You should too, and I’ll tell you why in a moment.
I had a great Christmas, and I got some nice gifts, too. There’s people who want to enjoy Christmas, but can’t. There’s things going on in their lives at the moment which make it hard to get into the spirit. I understand that. I’ve had some pretty tough Christmas’ … Christmasis… Christmase’?
If I reach all the way to the farthest back of my memory shelf the first Christmas I can remember was decorating the tree with my father. He had these small tin candle holders from his childhood in Europe. They had clips on the bottom that you’d clip to the tree. Then put a small candle, almost like a birthday candle, in it. Yes, and you’d light it. I understand the mental image is enough to send most everyone running for a fire extinguisher, but those were different times. And by the way, the tree looked magical with the room lights off and the tiny, gold, flicker of candles on it.
I remember another year when i got a Major Matt Mason, the space station and lunar walker. It was the most awesome thing ever. I still feel a thrill at the idea of playing with that thing. It could climb over almost anything, including our Doberman.
I’ve got a stock pile of past Christmas memories and every year there are new memories to add to that collection.
I’ve had Christmas’ that I’ve been entirely alone. Not by choice. I’ve been poor, sick, lonely. I’ve been sad, worried, and in one case, devastated. Yeah, I’ve had some very bad times. I remember them.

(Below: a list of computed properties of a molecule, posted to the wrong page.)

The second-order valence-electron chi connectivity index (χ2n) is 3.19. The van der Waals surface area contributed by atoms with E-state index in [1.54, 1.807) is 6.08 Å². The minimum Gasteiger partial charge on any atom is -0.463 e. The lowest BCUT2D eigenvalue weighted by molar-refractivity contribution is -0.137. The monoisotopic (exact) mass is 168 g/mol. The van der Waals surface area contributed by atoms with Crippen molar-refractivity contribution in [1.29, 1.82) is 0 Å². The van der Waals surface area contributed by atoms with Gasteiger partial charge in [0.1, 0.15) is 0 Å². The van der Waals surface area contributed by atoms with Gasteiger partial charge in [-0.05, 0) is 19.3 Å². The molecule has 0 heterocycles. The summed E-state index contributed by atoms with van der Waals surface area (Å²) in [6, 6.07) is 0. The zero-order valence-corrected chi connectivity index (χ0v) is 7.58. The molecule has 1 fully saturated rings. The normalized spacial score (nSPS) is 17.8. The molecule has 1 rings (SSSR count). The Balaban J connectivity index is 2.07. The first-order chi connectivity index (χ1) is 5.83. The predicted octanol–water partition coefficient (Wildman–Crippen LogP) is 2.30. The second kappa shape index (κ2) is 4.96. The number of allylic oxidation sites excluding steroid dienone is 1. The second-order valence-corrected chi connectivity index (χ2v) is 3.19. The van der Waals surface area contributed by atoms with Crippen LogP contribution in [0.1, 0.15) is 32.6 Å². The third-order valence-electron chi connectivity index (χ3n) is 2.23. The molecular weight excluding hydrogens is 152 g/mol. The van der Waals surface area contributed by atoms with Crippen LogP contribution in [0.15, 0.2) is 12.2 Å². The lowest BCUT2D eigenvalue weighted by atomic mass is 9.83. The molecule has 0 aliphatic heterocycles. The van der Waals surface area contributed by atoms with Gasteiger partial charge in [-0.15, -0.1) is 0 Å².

I know I’m not alone. Others have had their share of hard times at Christmas. I suppose things like that have taken the luster off the day for them. Others like to make out that they’re too adult, mature, wise, or what have you, so instead of taking part they like to tell you about when they stopped believing in Santa Claus, or how it’s just plain silly, or recite the history of St. Nick, or the origins of the Christmas tree. They seem to feel that by telling any one, who’ll listen to them, ‘the facts’ that they are saving you from participating in a fallacy.
It’s not a fallacy. Their ‘facts’ are only blinders that keep them from seeing the real magic that happens during Christmas. I do believe in Santa Claus because every year I’m lavished with the gifts of memories of Christmas’ past. Cherished friends and family. Kindness from strangers. Parties, songs, moments of ridiculous fun, laughing to tears, and on it goes. It happens every year. Even the bad memories have their place because I can look back on those, knowing I’ve made it through, see where I am now and feel the gratitude, and appreciation of how my family, friends, and even a stranger were there for me. Picked me up and dusted me off.
This Christmas is over, now, but I’ll find the memory of it again next year. Wrapped with a shiny bow and I’ll relive the moments with my wonderful daughters, a priceless wife, irreplaceable friends. There’ll be good food, cigars, the Rifleman theme song, and Red Rider BB guns.
That’s why I do believe in Santa Claus and you should too.